Friday, January 22, 2021

Venus


Venus is covered by a thick blanket of clouds that prevents direct observation of its surface. Most of the planet's characteristics, including its rotation, therefore remained a mystery until the early twentieth century, until the advent of radar observations and space missions.

Based on the similarities found up to then with the Earth, it was believed that Venus had a rotation period of a few hours, comparable to that of our planet.

Spectroscopic observations conducted in the early twentieth century, however, did not reveal any Doppler shift. It was therefore assumed that Venus rotated much slower than expected.

The confirmation came between the 1950s and 1960s, when radar observations confirmed that the planet's rotation period is 243 Earth days.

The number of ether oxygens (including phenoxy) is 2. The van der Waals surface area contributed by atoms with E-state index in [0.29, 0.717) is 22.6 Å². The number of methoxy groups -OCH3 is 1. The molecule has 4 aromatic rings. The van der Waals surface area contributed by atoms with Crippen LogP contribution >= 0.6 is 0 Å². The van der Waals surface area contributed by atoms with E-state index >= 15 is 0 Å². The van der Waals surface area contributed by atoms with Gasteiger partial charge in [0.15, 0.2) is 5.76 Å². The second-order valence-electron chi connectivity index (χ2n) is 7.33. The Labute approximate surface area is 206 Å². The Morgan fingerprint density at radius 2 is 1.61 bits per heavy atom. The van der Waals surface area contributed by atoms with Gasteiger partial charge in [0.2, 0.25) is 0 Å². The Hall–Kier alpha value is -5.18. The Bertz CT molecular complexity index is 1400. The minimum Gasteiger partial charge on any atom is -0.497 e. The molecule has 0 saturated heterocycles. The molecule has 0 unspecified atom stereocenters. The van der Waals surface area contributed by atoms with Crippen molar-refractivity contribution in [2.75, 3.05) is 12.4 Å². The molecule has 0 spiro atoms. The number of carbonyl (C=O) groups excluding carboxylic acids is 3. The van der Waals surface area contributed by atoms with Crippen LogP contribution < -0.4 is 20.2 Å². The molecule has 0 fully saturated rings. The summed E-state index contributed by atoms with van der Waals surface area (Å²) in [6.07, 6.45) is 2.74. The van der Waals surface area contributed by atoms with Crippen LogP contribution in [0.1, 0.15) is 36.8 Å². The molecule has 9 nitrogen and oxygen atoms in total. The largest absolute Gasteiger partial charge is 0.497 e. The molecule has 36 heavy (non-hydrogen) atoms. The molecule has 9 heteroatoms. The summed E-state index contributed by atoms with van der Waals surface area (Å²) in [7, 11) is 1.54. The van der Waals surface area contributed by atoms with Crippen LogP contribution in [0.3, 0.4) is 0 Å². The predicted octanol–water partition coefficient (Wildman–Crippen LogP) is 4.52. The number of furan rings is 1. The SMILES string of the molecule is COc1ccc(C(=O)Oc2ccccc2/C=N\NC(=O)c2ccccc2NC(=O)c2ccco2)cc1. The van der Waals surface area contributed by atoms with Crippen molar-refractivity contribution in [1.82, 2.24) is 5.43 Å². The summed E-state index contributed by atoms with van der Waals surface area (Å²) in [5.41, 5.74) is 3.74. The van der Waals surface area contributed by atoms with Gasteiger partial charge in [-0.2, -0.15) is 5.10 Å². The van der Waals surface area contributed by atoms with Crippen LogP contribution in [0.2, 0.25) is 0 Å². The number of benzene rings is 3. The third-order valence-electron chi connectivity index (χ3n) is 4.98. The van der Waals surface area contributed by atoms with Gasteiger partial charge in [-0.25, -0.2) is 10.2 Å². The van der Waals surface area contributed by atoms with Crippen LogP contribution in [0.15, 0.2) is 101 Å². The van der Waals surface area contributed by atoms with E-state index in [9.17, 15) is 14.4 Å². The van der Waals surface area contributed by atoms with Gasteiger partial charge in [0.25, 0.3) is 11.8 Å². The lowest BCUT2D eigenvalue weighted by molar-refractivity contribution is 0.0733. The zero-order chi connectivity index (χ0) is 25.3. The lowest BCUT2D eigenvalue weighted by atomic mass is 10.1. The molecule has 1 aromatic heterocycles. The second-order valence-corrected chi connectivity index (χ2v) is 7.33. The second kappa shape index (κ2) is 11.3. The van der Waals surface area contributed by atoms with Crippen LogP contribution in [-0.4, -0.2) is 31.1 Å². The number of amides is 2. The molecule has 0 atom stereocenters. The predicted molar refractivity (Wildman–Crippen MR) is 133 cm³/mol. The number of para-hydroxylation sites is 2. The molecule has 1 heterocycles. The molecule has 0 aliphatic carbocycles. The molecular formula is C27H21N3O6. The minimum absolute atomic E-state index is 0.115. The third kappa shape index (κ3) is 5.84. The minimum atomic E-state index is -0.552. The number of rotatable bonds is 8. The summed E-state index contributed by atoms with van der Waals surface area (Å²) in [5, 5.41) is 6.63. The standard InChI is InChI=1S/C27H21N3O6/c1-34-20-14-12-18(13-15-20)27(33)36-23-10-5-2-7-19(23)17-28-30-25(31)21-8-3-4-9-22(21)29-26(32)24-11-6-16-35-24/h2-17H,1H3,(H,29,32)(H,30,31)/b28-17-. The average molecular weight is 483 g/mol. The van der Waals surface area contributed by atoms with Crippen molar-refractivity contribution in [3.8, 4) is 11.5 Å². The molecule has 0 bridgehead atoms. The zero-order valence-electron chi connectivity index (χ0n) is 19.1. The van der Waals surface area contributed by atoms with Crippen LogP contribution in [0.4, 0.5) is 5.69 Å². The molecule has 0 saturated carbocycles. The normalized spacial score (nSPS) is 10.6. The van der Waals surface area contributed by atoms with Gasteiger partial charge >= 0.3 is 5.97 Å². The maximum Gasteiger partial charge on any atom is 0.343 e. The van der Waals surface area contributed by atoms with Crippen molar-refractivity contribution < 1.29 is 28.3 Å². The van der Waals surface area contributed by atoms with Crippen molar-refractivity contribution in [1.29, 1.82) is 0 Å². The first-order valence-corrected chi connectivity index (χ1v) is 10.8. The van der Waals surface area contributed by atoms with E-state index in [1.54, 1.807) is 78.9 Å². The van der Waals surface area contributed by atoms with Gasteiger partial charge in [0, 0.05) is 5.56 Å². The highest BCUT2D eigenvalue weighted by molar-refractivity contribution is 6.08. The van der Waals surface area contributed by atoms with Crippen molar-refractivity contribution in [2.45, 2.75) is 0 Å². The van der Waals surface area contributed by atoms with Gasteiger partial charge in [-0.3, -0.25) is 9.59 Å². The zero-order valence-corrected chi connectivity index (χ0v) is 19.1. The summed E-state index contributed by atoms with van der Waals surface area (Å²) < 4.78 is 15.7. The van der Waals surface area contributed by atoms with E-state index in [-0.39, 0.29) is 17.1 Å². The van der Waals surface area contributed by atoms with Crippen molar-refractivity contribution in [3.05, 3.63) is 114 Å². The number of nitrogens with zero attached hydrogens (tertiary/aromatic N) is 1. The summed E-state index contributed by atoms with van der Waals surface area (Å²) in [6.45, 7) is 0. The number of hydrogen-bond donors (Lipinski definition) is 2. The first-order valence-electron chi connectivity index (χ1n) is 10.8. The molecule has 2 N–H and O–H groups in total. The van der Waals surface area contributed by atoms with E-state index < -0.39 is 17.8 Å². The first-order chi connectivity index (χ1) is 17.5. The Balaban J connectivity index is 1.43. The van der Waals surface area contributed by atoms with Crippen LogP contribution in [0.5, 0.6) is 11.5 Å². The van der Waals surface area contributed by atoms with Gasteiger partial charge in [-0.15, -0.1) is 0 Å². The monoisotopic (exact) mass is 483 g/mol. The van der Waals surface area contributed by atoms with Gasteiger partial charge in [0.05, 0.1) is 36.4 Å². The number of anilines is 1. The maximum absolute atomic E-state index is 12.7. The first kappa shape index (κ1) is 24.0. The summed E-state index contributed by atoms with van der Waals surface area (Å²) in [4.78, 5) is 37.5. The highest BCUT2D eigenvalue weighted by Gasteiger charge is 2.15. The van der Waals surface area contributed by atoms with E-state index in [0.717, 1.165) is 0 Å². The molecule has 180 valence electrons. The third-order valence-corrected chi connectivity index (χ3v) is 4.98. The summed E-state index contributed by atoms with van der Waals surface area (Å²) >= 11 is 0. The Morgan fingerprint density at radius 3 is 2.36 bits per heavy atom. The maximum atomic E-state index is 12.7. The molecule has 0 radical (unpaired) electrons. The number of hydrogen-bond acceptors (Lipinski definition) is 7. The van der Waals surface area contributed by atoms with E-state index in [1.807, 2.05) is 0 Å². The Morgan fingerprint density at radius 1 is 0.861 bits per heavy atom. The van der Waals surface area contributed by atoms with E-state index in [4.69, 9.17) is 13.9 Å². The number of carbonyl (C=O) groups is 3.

It was also discovered that Venus rotates on itself in a retrograde direction, therefore in the opposite direction to that of all the other planets in the Solar System (with the exception of Uranus), which instead have prograde rotation.

There are several hypotheses to explain the retrograde rotation of Venus. None of these have been universally accepted by the scientific community, but they all start from the same assumption, that is, that Venus at the time of its formation had a progressive rotation and with a period comparable to that of the other planets.

Following a series of events, the rotation of Venus then slowed down more and more, until it became retrograde and assumed the current period.

This could be due to the impact with a large asteroid or a protoplanet, which hit Venus in its early stages of formation.

Another theory suggests that the rotation of Venus has been slowed down due to the tidal interactions between the Sun, its dense atmosphere, its core and its mantle.

Credit: NASA, JPL. 

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